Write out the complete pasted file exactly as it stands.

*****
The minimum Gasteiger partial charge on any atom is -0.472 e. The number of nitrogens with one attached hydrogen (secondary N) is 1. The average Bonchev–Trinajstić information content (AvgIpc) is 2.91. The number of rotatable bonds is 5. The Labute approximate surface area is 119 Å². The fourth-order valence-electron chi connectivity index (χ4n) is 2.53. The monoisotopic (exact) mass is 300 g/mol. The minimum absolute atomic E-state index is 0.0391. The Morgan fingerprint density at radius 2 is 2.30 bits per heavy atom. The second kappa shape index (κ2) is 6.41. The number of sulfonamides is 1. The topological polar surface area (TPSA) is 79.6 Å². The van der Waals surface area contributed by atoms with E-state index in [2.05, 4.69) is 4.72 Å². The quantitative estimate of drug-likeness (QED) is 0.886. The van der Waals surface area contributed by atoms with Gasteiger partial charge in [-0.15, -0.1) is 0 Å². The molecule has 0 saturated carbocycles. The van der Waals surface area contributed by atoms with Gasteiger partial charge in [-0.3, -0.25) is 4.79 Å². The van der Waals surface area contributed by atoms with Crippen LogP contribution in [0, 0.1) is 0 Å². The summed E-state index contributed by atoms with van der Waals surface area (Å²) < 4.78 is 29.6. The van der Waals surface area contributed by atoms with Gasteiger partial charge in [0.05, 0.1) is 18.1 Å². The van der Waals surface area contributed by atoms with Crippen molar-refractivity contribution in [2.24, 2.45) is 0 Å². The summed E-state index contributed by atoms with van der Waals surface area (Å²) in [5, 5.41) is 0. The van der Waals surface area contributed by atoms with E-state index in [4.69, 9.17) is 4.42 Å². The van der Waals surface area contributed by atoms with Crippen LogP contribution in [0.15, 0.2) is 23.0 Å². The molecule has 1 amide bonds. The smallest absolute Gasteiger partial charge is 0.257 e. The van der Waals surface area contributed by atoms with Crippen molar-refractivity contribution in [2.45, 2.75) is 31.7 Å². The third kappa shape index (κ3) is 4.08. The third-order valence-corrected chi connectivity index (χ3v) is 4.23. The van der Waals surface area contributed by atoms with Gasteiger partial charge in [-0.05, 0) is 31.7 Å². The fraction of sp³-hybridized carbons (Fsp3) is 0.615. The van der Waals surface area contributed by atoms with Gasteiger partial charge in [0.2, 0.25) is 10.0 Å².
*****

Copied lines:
The minimum Gasteiger partial charge on any atom is -0.472 e. The number of nitrogens with one attached hydrogen (secondary N) is 1. The average Bonchev–Trinajstić information content (AvgIpc) is 2.91. The number of rotatable bonds is 5. The Labute approximate surface area is 119 Å². The fourth-order valence-electron chi connectivity index (χ4n) is 2.53. The monoisotopic (exact) mass is 300 g/mol. The minimum absolute atomic E-state index is 0.0391. The Morgan fingerprint density at radius 2 is 2.30 bits per heavy atom. The second kappa shape index (κ2) is 6.41. The number of sulfonamides is 1. The topological polar surface area (TPSA) is 79.6 Å². The van der Waals surface area contributed by atoms with E-state index in [2.05, 4.69) is 4.72 Å². The quantitative estimate of drug-likeness (QED) is 0.886. The van der Waals surface area contributed by atoms with Gasteiger partial charge in [-0.15, -0.1) is 0 Å². The molecule has 0 saturated carbocycles. The van der Waals surface area contributed by atoms with Gasteiger partial charge in [-0.3, -0.25) is 4.79 Å². The van der Waals surface area contributed by atoms with Crippen LogP contribution in [0, 0.1) is 0 Å². The summed E-state index contributed by atoms with van der Waals surface area (Å²) < 4.78 is 29.6. The van der Waals surface area contributed by atoms with Gasteiger partial charge in [0.05, 0.1) is 18.1 Å². The van der Waals surface area contributed by atoms with Crippen molar-refractivity contribution in [2.24, 2.45) is 0 Å². The summed E-state index contributed by atoms with van der Waals surface area (Å²) in [5, 5.41) is 0. The van der Waals surface area contributed by atoms with E-state index in [4.69, 9.17) is 4.42 Å². The van der Waals surface area contributed by atoms with Crippen LogP contribution in [0.15, 0.2) is 23.0 Å². The molecule has 1 amide bonds. The smallest absolute Gasteiger partial charge is 0.257 e. The van der Waals surface area contributed by atoms with Crippen molar-refractivity contribution in [2.45, 2.75) is 31.7 Å². The third kappa shape index (κ3) is 4.08. The third-order valence-corrected chi connectivity index (χ3v) is 4.23. The van der Waals surface area contributed by atoms with Gasteiger partial charge in [-0.05, 0) is 31.7 Å². The fraction of sp³-hybridized carbons (Fsp3) is 0.615. The van der Waals surface area contributed by atoms with Gasteiger partial charge in [0.2, 0.25) is 10.0 Å².